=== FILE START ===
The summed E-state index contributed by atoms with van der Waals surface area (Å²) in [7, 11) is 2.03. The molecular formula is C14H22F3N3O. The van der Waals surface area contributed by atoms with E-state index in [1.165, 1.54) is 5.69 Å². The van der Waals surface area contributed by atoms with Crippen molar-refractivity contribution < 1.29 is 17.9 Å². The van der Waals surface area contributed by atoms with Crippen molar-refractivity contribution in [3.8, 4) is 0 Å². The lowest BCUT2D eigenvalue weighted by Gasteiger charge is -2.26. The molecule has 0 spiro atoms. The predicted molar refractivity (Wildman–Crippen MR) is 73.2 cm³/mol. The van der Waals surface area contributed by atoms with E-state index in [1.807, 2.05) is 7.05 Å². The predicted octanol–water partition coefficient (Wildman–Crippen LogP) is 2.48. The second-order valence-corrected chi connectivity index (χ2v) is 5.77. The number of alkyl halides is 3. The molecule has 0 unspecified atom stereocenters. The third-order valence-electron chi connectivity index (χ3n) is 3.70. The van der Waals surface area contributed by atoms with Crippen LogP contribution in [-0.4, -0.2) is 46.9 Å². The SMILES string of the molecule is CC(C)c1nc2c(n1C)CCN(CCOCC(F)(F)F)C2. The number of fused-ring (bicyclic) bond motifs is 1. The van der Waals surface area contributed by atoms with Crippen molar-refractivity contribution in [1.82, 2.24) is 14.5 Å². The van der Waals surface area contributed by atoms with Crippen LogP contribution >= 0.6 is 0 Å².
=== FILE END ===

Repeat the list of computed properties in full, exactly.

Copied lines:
The summed E-state index contributed by atoms with van der Waals surface area (Å²) in [7, 11) is 2.03. The molecular formula is C14H22F3N3O. The van der Waals surface area contributed by atoms with E-state index in [1.165, 1.54) is 5.69 Å². The van der Waals surface area contributed by atoms with Crippen molar-refractivity contribution < 1.29 is 17.9 Å². The van der Waals surface area contributed by atoms with Crippen molar-refractivity contribution in [3.8, 4) is 0 Å². The lowest BCUT2D eigenvalue weighted by Gasteiger charge is -2.26. The molecule has 0 spiro atoms. The predicted molar refractivity (Wildman–Crippen MR) is 73.2 cm³/mol. The van der Waals surface area contributed by atoms with E-state index in [1.807, 2.05) is 7.05 Å². The predicted octanol–water partition coefficient (Wildman–Crippen LogP) is 2.48. The second-order valence-corrected chi connectivity index (χ2v) is 5.77. The number of alkyl halides is 3. The molecule has 0 unspecified atom stereocenters. The third-order valence-electron chi connectivity index (χ3n) is 3.70. The van der Waals surface area contributed by atoms with Crippen LogP contribution in [-0.4, -0.2) is 46.9 Å². The SMILES string of the molecule is CC(C)c1nc2c(n1C)CCN(CCOCC(F)(F)F)C2. The number of fused-ring (bicyclic) bond motifs is 1. The van der Waals surface area contributed by atoms with Crippen molar-refractivity contribution in [1.82, 2.24) is 14.5 Å². The van der Waals surface area contributed by atoms with Crippen LogP contribution >= 0.6 is 0 Å².